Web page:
There is also no provision for the creation of local employment through small-scale business or industry, ecologically responsible agriculture, or sustainable forest exploitation. Nothing at all is specified.

And it doesn’t end. The size of the investment that the Arabs will make is not determined in the contract. Billions? Yes, but how much, and who manages it?

In the few words that the contract devotes to the organization of the operation, it becomes clear that it’s really a bit of pleasantness between the Liberian state and the company from Dubai. In the end, the local population, who own the land, have no say in how the money is spent.

A one-sided contract

Moreover, the Arabs have generously favored themselves in determining the distribution key for the income from Carbon Credits. No less than seventy percent of the proceeds disappear to the Sheikh and his companions. The Liberians have to do with thirty percent, and in the end, no more than twelve percent ends up with the local population. A very unusual construction.

In the voluntary market, it is normal for the proceeds to go predominantly to the landowner. They must submit a proper plan to a certifying organization in advance, and the most important elements in this are project descriptions for nature conservation and area development that benefit the local population.

The landowner usually pays a commission percentage to an intermediary (10 percent is a normal number), who sells the harvested carbon credits into the market. Next to that, the owner often subcontracts a technical advisor/contractor for the execution of the project.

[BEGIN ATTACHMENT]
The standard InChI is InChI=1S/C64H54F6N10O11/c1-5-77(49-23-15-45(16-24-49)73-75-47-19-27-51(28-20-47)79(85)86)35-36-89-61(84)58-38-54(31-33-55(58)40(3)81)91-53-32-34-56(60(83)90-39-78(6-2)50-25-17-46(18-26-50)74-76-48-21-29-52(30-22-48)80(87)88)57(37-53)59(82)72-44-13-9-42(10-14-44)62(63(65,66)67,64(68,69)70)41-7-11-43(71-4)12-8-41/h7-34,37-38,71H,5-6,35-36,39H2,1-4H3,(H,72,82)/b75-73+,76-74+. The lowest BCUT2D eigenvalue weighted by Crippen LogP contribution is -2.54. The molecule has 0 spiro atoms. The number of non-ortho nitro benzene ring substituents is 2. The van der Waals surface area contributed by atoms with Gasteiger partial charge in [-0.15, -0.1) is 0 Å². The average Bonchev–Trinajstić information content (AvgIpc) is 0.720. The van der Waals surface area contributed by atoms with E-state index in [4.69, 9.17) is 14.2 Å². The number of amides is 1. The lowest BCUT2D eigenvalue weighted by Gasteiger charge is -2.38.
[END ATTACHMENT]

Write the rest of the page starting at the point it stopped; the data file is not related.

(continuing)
Not so with the Arabs, everything is in one hand, the hand of the Sheikh.

And what if the results of the project turn out disappointing? Well, there’s no consequence. There is no control mechanism built in, except for annual accounts that have to be submitted, and if the Liberians were dissatisfied at all, they would still be stuck with the Arabs for at least 10 years.

In short, Liberia is handing over the future development of its hinterland entirely to the United Arab Emirates and does not impose any conditions. Should Blue Carbon fail, the Liberians will have nothing to fall back on. Not an inconceivable scenario, since the company does not clarify what expertise it brings to the table, or what exactly it will deliver.

Meanwhile, the money warehouse in Dubai is flowing over, while nephews Huey, Dewey, and Louie are enjoying themselves in their new hobby land.

Petrodollars for the rainforest

And now a new phase. Liberia is targeting carbon credits. Actually, the deal was already done. 50 billion for poverty-stricken countries in Africa. Good thing there were critical readers…

At COP28, the upcoming contracts will nevertheless be loudly applauded.

Uncle Scrooge has sketched a fantastic prospect, an unprecedented heap of money, which unfortunately largely flows directly back to himself.

And that in exchange for the autonomy of the Liberians who completely relinquish the perspective of their rural areas. Admittedly, carbon-deals might contribute to mitigating CO2 emissions, and potentially simultaneously benefit poorer countries.

This mechanism obviously only works under the provision of fairness and transparency. This deal brings nothing to the Liberians, and its contribution to climate and nature is dubious, to say the least.